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Worshipers in Longshan Temple's forecourt. (CF)  <img src='http://www.guidegecko.com/images/spyglass1.png' align='texttop' /> Click for full image
Travel Guide > Asia > Taiwan > Sights & Attractions

Mengjia Longshan Temple

  
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Taipei natives sometimes describe Mengjia Longshan Temple (艋舺龍山寺) as touristy, and in relative terms they're right. Whenever you come to this sizable house of worship - established in 1738 and covering almost 6,000 square meters - you're bound to see Western and Asian visitors. But you can also be sure that these sightseers will be massively outnumbered by pious Buddhists.

Like many other popular temples, Longshan Temple has had a noticeable impact on the local economy. Xiyuan Road (西園路), the thoroughfare immediately west of the shrine, has been dubbed "Buddhist supplies street" because so many businesses here sell religious necessities such as incense sticks. Sales of joss paper have fallen off, however, since Longshan Temple's management committee decided the burning of votive currency would no longer be permitted. The oblation furnace on the east side of the complex is now sealed up.

All five of Taiwan's Longshan temples (the others are in Danshui, Lugang, Tainan and Kaohsiung's Fengshan District) are named for and considered descendants of the Longshan Temple in Anhai, Jinjiang City, Fujian, which itself was founded in 618AD. Mengjia Longshan Temple's website links the establishment of the Wanhua branch to the harsh conditions faced by 18th-century Han pioneers in Taiwan, and even quotes an idiom from that era. Because of malaria and other diseases, of every ten settlers, "just three remain; six are dead, and one has returned home" (三在六亡一回頭). No wonder the survivors hoped for divine support.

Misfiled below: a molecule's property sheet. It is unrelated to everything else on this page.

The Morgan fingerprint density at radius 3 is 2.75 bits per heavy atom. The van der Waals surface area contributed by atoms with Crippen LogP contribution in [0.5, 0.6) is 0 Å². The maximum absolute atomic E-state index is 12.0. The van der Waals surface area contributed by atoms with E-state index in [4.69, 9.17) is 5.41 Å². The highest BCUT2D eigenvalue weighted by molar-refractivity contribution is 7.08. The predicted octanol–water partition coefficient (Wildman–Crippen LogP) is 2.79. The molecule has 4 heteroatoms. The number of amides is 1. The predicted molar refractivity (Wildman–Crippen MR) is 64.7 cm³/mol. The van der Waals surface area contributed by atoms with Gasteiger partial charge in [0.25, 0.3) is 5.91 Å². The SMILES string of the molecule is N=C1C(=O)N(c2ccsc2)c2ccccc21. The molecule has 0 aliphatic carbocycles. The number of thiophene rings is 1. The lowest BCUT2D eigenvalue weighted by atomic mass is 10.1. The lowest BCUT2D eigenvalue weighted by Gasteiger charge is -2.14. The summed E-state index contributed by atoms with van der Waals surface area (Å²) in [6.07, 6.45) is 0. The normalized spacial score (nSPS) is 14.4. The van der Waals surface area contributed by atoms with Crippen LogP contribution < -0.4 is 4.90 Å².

On arrival, make your way through the internal courtyard (which is always crowded with tables on which there are offerings of fruit and joss paper) to the central shrine. It's not possible to enter this inner sanctum, or indeed get close to any of the temple's altars. You'll probably have to wait until one of those praying, casting divining blocks or murmuring sutras moves aside before you can get a good look at the Guanyin statue, which is said to have come unscathed through numerous disasters, including a 1945 air raid which left the temple in ruins. Guanyin is flanked on the right is Manjusri Bodhisattva; a symbol of wisdom, he bears a sword with which he cuts off "the root of ignorance that binds sentient beings in the cycle of suffering." On the left, the Amitabha Buddha cradles a lotus.

Directions

From Taipei Main Railway Station, take the MRT's Blue Line westward to Longshan Temple Station, then follow the bilingual signs to the temple. The neighborhood is served by around 25 bus lines, so taking a bus may well be more convenient, if slower.

Type: Monument/Building
Costs: free
Location: Taiwan
Street address: 211, Guangzhou Street, Wanhua District, Taipei City
Nearest public transport: Longshan Temple MRT Station
Opening hours: Daily 6am-10pm
Telephone: +886223025162







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